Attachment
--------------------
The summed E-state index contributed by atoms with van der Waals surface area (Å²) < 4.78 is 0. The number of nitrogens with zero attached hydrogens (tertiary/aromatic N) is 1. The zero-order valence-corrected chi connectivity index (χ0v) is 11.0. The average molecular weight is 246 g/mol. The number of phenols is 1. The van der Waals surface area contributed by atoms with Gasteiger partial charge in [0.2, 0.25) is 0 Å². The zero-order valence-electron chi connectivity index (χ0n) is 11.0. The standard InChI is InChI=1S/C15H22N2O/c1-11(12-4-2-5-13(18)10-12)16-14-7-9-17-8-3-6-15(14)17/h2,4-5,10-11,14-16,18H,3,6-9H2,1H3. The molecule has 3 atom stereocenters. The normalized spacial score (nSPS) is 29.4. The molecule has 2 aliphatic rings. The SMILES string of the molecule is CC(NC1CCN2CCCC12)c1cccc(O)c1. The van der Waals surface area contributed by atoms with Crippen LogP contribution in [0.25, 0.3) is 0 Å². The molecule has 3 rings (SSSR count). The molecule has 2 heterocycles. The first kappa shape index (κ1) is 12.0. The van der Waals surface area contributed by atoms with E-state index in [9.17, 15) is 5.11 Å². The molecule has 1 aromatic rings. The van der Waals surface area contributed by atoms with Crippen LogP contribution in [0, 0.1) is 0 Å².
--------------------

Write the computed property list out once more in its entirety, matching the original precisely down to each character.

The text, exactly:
The summed E-state index contributed by atoms with van der Waals surface area (Å²) < 4.78 is 0. The number of nitrogens with zero attached hydrogens (tertiary/aromatic N) is 1. The zero-order valence-corrected chi connectivity index (χ0v) is 11.0. The average molecular weight is 246 g/mol. The number of phenols is 1. The van der Waals surface area contributed by atoms with Gasteiger partial charge in [0.2, 0.25) is 0 Å². The zero-order valence-electron chi connectivity index (χ0n) is 11.0. The standard InChI is InChI=1S/C15H22N2O/c1-11(12-4-2-5-13(18)10-12)16-14-7-9-17-8-3-6-15(14)17/h2,4-5,10-11,14-16,18H,3,6-9H2,1H3. The molecule has 3 atom stereocenters. The normalized spacial score (nSPS) is 29.4. The molecule has 2 aliphatic rings. The SMILES string of the molecule is CC(NC1CCN2CCCC12)c1cccc(O)c1. The van der Waals surface area contributed by atoms with Crippen LogP contribution in [0.25, 0.3) is 0 Å². The molecule has 3 rings (SSSR count). The molecule has 2 heterocycles. The first kappa shape index (κ1) is 12.0. The van der Waals surface area contributed by atoms with E-state index in [9.17, 15) is 5.11 Å². The molecule has 1 aromatic rings. The van der Waals surface area contributed by atoms with Crippen LogP contribution in [0, 0.1) is 0 Å².